On September 12, 2012, Damon Thibodeaux was exonerated after spending 15 years on death row for a crime he did not commit. According to the Innocence Project, in 1997 he was convicted of murder and aggravated rape and sentenced to death in Louisiana; his innocence proven years later by DNA evidence. His story is not unique, though some convicted do not receive justice. In the United States many prisoners have maintained their innocence until their execution date, and run out of time.
Louisiana uses lethal injection, and according to the Death Penalty Information Center there are currently 69 people sitting on death row in the state. However, executions have been stalled in Louisiana for the past ten years due to an inability to procure the necessary drugs. The Corrections Department explains that pharmaceutical companies are unwilling to provide medication for lethal injection. A bill introduced by Louisiana Representative Nicholas Muscarello would hide the identities of pharmaceutical companies involved from the public. However, those attempts have failed to pass, due to concerns that drugs used in executions could be from the black market without public knowledge, according to AP News.
While lethal injections are often described as “humane” compared to alternative execution methods, such as electrocution, errors in the practice of the method have gruesome effects. The American Medical Association’s ethics codes bar physicians from participating in execution. Often this results in prison officials administering injections. If the executioners fail to locate a vein, the executed might feel extreme pain at the time of death, as happened in the execution of Clayton Lockett in 2014, according to the Atlantic.
In addition to the unreliable nature of lethal injections, Louisiana’s capital punishment practices are expensive. According to the Death Penalty Information Center, a new “study by retired New Orleans district Chief Judge Calvin Johnson…and Loyola Law Professor William Quigley…found that Louisiana has spent more than $200 million on its death penalty system in the last 15 years.” In that time frame, Louisiana has executed one man, Gerald Bordelon, and exonerated five death row inmates.
The recipients of capital punishment in Louisiana are disproportionately people of color. Despite making up under 40% of the population, people of color represent 72% of inmates on death row in the state, according to the American Civil Liberties Union (ACLU). In addition, black defendants accused of killing white people are prosecuted more harshly than white defendants accused of killing black people. According to the ACLU, “As of October 2002, 12 people have been executed where the defendant was white and the murder victim black, compared with 178 black defendants executed for murders with white victims.”
Despite these inequalities and errors in capital punishment practices, many Americans support them. According to the Pew Research Center, 54% of all Americans are in favor of, and 39% oppose capital punishment. Democrats are less likely to support the death penalty, 59% do compared to 77% of Republicans. Some families of murder victims support the death penalty because of a desire for justice or closure. Many Americans feel that some heinous crimes warrant death.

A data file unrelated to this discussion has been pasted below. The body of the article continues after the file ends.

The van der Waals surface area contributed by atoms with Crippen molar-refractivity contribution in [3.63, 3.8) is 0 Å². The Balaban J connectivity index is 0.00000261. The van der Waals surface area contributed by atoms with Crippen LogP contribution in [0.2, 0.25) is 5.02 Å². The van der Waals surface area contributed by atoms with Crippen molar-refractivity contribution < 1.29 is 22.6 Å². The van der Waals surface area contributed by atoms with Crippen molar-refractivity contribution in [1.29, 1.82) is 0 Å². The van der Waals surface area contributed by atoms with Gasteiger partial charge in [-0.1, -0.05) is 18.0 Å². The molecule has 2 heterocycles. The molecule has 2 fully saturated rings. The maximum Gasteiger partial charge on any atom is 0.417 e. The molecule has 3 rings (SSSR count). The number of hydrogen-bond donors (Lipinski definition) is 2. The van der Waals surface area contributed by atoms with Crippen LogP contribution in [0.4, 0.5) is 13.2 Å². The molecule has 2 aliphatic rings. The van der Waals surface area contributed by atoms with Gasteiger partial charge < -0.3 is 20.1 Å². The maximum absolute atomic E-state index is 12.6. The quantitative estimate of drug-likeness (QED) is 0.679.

Many advocates for an end to capital punishment argue that current execution protocols hinder justice because of the concentration of minorities on death row. In addition, botched executions are considered “cruel and unusual punishment,” violations of American citizens’ 8th Amendment rights. Worst of all, an astounding number of those sentenced to death in the United States are later exonerated. Due to the finality of execution, this sometimes occurs too late for justice to be achieved. The last-minute, frantic nature of appeals filed by defense attorneys does not inspire confidence in a system that can afford no mistake. According to the Equal Justice Initiative, “170 people have been exonerated and released from death row since 1973…[and] for every nine people executed, one person on death row has been exonerated.” Such a rate of error is horrifying.
Gary Graham was put to death in 2000 via lethal injection after 19 years on death row. He was convicted at the age of 17, primarily based on one eyewitness statement from 30-40 feet away. According to the Chicago Tribune, he maintained his innocence, and appealed to the public to end capital punishment in his last words: “They are killing me tonight. They’re murdering me tonight.”
With even one innocent death as a result of United States policy, justice is not achieved. Even if the convicted are indeed guilty, many agree with Graham’s belief that capital punishment is state-sanctioned murder. There can be no “humane” option. Whether it takes the form of lethal injection or electrocution, whether the public watches what occurs within prison walls or turns their head in dismay, execution is killing.
This piece is part of an on-going series from professor Betsy Weiss’s class, “Punishment and Redemption,” which is taught at Tulane University. These pieces will be published every Thursday on vianolavie.org.
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